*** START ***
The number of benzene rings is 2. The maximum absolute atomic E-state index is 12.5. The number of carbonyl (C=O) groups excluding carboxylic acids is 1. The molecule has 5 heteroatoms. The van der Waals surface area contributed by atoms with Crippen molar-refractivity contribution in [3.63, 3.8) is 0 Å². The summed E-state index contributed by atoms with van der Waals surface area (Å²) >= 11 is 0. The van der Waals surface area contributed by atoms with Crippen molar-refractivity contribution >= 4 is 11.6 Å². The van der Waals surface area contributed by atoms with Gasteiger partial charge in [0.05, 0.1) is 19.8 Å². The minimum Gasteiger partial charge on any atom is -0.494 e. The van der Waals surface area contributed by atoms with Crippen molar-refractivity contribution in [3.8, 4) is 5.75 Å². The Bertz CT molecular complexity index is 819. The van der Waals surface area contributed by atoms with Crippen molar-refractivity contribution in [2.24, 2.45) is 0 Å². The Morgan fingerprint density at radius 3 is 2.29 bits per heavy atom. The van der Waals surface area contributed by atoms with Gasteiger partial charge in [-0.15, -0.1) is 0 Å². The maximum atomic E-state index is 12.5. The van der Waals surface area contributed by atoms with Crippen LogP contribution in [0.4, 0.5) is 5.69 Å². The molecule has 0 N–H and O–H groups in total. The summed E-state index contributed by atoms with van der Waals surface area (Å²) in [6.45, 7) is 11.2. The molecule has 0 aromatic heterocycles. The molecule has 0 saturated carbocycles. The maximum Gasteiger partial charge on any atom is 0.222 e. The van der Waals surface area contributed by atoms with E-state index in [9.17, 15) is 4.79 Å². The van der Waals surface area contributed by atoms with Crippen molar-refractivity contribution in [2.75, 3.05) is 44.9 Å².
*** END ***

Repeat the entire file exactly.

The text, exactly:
The number of benzene rings is 2. The maximum absolute atomic E-state index is 12.5. The number of carbonyl (C=O) groups excluding carboxylic acids is 1. The molecule has 5 heteroatoms. The van der Waals surface area contributed by atoms with Crippen molar-refractivity contribution in [3.63, 3.8) is 0 Å². The summed E-state index contributed by atoms with van der Waals surface area (Å²) >= 11 is 0. The van der Waals surface area contributed by atoms with Crippen molar-refractivity contribution >= 4 is 11.6 Å². The van der Waals surface area contributed by atoms with Gasteiger partial charge in [0.05, 0.1) is 19.8 Å². The minimum Gasteiger partial charge on any atom is -0.494 e. The van der Waals surface area contributed by atoms with Crippen molar-refractivity contribution in [3.8, 4) is 5.75 Å². The Bertz CT molecular complexity index is 819. The van der Waals surface area contributed by atoms with Crippen molar-refractivity contribution in [2.24, 2.45) is 0 Å². The Morgan fingerprint density at radius 3 is 2.29 bits per heavy atom. The van der Waals surface area contributed by atoms with Gasteiger partial charge in [-0.15, -0.1) is 0 Å². The maximum atomic E-state index is 12.5. The van der Waals surface area contributed by atoms with Crippen LogP contribution in [0.4, 0.5) is 5.69 Å². The molecule has 0 N–H and O–H groups in total. The summed E-state index contributed by atoms with van der Waals surface area (Å²) in [6.45, 7) is 11.2. The molecule has 0 aromatic heterocycles. The molecule has 0 saturated carbocycles. The maximum Gasteiger partial charge on any atom is 0.222 e. The van der Waals surface area contributed by atoms with E-state index in [9.17, 15) is 4.79 Å². The van der Waals surface area contributed by atoms with Crippen molar-refractivity contribution in [2.75, 3.05) is 44.9 Å².